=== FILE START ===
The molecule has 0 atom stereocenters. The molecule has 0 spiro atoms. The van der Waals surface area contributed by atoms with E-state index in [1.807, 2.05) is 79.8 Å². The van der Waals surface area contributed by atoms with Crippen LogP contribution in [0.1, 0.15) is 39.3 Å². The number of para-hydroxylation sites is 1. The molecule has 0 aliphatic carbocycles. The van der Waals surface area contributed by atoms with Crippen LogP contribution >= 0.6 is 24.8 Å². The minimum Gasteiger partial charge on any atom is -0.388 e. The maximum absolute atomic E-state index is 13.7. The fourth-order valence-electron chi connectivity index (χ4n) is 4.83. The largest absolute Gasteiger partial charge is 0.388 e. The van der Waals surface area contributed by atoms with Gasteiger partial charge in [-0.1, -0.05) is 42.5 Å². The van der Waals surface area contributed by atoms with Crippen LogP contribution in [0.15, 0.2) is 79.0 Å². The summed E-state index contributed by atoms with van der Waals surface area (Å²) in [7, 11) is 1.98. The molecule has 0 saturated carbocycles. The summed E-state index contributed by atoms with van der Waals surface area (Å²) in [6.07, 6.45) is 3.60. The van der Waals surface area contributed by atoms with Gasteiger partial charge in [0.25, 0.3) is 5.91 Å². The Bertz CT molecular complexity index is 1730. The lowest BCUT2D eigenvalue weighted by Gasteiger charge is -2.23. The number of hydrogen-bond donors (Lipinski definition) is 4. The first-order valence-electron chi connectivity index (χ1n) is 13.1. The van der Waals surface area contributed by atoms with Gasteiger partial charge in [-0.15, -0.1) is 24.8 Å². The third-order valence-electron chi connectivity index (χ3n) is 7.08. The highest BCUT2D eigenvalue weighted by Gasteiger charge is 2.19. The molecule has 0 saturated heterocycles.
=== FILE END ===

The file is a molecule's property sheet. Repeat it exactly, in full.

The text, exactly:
The molecule has 0 atom stereocenters. The molecule has 0 spiro atoms. The van der Waals surface area contributed by atoms with E-state index in [1.807, 2.05) is 79.8 Å². The van der Waals surface area contributed by atoms with Crippen LogP contribution in [0.1, 0.15) is 39.3 Å². The number of para-hydroxylation sites is 1. The molecule has 0 aliphatic carbocycles. The van der Waals surface area contributed by atoms with Crippen LogP contribution >= 0.6 is 24.8 Å². The minimum Gasteiger partial charge on any atom is -0.388 e. The maximum absolute atomic E-state index is 13.7. The fourth-order valence-electron chi connectivity index (χ4n) is 4.83. The largest absolute Gasteiger partial charge is 0.388 e. The van der Waals surface area contributed by atoms with Gasteiger partial charge in [-0.1, -0.05) is 42.5 Å². The van der Waals surface area contributed by atoms with Crippen LogP contribution in [0.15, 0.2) is 79.0 Å². The summed E-state index contributed by atoms with van der Waals surface area (Å²) in [7, 11) is 1.98. The molecule has 0 saturated carbocycles. The summed E-state index contributed by atoms with van der Waals surface area (Å²) in [6.07, 6.45) is 3.60. The van der Waals surface area contributed by atoms with Gasteiger partial charge in [0.25, 0.3) is 5.91 Å². The Bertz CT molecular complexity index is 1730. The lowest BCUT2D eigenvalue weighted by Gasteiger charge is -2.23. The number of hydrogen-bond donors (Lipinski definition) is 4. The first-order valence-electron chi connectivity index (χ1n) is 13.1. The van der Waals surface area contributed by atoms with Gasteiger partial charge in [-0.15, -0.1) is 24.8 Å². The third-order valence-electron chi connectivity index (χ3n) is 7.08. The highest BCUT2D eigenvalue weighted by Gasteiger charge is 2.19. The molecule has 0 saturated heterocycles.